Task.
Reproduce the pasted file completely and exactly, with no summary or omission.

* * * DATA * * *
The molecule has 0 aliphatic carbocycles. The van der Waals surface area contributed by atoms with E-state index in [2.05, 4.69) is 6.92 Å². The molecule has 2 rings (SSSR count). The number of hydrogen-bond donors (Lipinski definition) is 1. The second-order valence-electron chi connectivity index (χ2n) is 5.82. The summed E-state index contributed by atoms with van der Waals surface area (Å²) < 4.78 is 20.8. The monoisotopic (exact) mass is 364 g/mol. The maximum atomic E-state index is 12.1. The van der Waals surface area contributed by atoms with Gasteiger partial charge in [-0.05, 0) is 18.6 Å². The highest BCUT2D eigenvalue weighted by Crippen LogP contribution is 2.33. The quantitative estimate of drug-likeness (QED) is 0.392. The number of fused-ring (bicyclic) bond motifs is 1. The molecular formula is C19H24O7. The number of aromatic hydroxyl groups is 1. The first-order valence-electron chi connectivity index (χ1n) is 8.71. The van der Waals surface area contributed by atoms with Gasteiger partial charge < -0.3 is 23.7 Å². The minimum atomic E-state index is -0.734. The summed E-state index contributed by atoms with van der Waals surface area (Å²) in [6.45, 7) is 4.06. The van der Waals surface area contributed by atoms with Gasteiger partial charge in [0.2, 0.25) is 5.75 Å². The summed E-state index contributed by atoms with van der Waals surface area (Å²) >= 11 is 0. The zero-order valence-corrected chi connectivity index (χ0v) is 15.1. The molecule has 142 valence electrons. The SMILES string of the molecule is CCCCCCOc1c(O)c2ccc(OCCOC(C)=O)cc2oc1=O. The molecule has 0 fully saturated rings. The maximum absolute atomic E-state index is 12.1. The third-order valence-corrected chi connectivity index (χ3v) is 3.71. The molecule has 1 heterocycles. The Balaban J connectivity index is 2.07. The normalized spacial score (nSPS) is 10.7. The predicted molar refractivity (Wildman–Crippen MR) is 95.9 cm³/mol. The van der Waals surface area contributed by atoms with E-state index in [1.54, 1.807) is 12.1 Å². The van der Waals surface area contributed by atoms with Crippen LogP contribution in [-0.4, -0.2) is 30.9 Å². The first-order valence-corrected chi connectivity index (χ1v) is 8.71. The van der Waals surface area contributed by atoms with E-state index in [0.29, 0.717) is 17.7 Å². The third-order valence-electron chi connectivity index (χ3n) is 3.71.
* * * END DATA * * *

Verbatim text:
The molecule has 0 aliphatic carbocycles. The van der Waals surface area contributed by atoms with E-state index in [2.05, 4.69) is 6.92 Å². The molecule has 2 rings (SSSR count). The number of hydrogen-bond donors (Lipinski definition) is 1. The second-order valence-electron chi connectivity index (χ2n) is 5.82. The summed E-state index contributed by atoms with van der Waals surface area (Å²) < 4.78 is 20.8. The monoisotopic (exact) mass is 364 g/mol. The maximum atomic E-state index is 12.1. The van der Waals surface area contributed by atoms with Gasteiger partial charge in [-0.05, 0) is 18.6 Å². The highest BCUT2D eigenvalue weighted by Crippen LogP contribution is 2.33. The quantitative estimate of drug-likeness (QED) is 0.392. The number of fused-ring (bicyclic) bond motifs is 1. The molecular formula is C19H24O7. The number of aromatic hydroxyl groups is 1. The first-order valence-electron chi connectivity index (χ1n) is 8.71. The van der Waals surface area contributed by atoms with Gasteiger partial charge < -0.3 is 23.7 Å². The minimum atomic E-state index is -0.734. The summed E-state index contributed by atoms with van der Waals surface area (Å²) in [6.45, 7) is 4.06. The van der Waals surface area contributed by atoms with Gasteiger partial charge in [0.2, 0.25) is 5.75 Å². The summed E-state index contributed by atoms with van der Waals surface area (Å²) >= 11 is 0. The zero-order valence-corrected chi connectivity index (χ0v) is 15.1. The molecule has 142 valence electrons. The SMILES string of the molecule is CCCCCCOc1c(O)c2ccc(OCCOC(C)=O)cc2oc1=O. The molecule has 0 fully saturated rings. The maximum absolute atomic E-state index is 12.1. The third-order valence-corrected chi connectivity index (χ3v) is 3.71. The molecule has 1 heterocycles. The Balaban J connectivity index is 2.07. The normalized spacial score (nSPS) is 10.7. The predicted molar refractivity (Wildman–Crippen MR) is 95.9 cm³/mol. The van der Waals surface area contributed by atoms with E-state index in [1.54, 1.807) is 12.1 Å². The van der Waals surface area contributed by atoms with Crippen LogP contribution in [-0.4, -0.2) is 30.9 Å². The first-order valence-corrected chi connectivity index (χ1v) is 8.71. The van der Waals surface area contributed by atoms with E-state index in [0.29, 0.717) is 17.7 Å². The third-order valence-electron chi connectivity index (χ3n) is 3.71.